"I like the smorgasbord life of a lot of things available, a lot of possibilities -- that gives me the possibility of rediscovering myself on several levels," says Ecton, explaining why she prefers big cities. "Rural situations, for me don't provide enough stimulation."
She isn't alone. Many people move to cities seeking fulfillment and even peace. What's more, they find it.
Here are a few ways that moving to the city can help you find inner peace.
City life is hard
To be sure, there are some drawbacks to urban life: People from cities are more prone to poor mental health, including anxiety and chronic stress. But that doesn't mean a city life can't be the calm, happy and connected existence of your dreams -- as long as you recognize and take on the challenge.
"Life can be very lonely and isolating [in a big city] and that often causes people to search for core values," the Rev. Winnie Varghese, rector at St. Mark's Church-in-the-Bowery, located in New York City's East Village, tells HuffPost. "People usually come to a big city with a goal. You either move because there's something you're leaving or seeking. Most of us, when we find it, it isn't as satisfying as we thought it would be. People ask the ultimate question when things are hard: You're truly confronted with 'who are you' and 'what do you mean to be about?'"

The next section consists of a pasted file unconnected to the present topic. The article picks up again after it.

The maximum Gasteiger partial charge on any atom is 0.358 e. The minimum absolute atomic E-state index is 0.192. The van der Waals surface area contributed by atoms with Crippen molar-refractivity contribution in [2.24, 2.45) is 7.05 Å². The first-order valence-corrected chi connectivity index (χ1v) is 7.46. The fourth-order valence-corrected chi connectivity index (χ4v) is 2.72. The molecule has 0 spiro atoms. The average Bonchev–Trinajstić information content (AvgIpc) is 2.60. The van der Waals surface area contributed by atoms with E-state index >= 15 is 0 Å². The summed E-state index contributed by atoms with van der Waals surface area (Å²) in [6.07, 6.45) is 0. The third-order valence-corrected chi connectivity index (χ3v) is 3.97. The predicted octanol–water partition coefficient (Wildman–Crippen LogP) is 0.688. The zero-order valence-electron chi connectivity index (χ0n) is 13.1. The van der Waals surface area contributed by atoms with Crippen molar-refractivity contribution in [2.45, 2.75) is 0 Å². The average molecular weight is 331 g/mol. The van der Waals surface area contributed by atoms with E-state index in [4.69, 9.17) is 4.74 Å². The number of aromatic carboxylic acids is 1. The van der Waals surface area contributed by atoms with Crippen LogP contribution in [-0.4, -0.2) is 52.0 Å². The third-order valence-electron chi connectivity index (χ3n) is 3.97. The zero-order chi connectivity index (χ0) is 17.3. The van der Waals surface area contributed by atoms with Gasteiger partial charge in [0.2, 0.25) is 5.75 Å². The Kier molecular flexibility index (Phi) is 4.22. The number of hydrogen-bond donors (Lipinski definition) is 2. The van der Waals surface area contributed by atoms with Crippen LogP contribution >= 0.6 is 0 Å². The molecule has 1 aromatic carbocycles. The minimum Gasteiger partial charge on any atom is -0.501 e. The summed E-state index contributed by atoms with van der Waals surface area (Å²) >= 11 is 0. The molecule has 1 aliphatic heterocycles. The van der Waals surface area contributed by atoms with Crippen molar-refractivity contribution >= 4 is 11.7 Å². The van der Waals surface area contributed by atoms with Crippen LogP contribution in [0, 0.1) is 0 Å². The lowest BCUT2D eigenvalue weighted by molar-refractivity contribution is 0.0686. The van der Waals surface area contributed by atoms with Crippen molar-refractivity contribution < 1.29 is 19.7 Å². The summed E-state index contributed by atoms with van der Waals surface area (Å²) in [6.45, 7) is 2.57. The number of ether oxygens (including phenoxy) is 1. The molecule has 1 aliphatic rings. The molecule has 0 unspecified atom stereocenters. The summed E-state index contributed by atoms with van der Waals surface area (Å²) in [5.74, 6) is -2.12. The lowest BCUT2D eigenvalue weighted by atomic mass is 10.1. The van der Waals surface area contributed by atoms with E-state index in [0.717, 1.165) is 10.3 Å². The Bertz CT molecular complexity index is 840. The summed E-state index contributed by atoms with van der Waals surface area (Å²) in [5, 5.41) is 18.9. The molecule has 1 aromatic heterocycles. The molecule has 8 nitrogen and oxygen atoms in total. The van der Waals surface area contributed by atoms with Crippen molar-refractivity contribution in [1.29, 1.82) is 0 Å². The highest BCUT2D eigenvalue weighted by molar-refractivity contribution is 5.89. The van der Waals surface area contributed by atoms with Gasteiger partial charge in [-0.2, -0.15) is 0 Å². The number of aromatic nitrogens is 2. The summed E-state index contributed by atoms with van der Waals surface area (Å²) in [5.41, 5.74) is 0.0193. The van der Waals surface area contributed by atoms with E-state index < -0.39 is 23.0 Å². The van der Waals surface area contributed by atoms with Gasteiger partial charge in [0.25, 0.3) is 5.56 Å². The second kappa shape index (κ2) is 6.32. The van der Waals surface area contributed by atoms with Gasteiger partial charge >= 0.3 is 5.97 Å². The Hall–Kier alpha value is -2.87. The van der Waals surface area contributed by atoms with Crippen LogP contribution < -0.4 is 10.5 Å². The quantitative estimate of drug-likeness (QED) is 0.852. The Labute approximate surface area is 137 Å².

What's more, Varghese explains, the sublime architecture of the city can also have an impact on residents. "There's something about the overwhelming nature of the landscape, even though it's a built environment -- you have to make peace with it," she says.
While other environments provide quiet for you, in the city you have to find it for yourself. And doing so, along with answering the hard questions, can provide a deep level of fulfillment.
Cities offer unparalleled opportunities to see the arts.
Orchestras, museums, galleries and ballet companies; street graffiti, spoken word and busking -- no matter what kind of artistic expression sets your soul aflame, chances are it's more likely to be on offer in a city than a small town.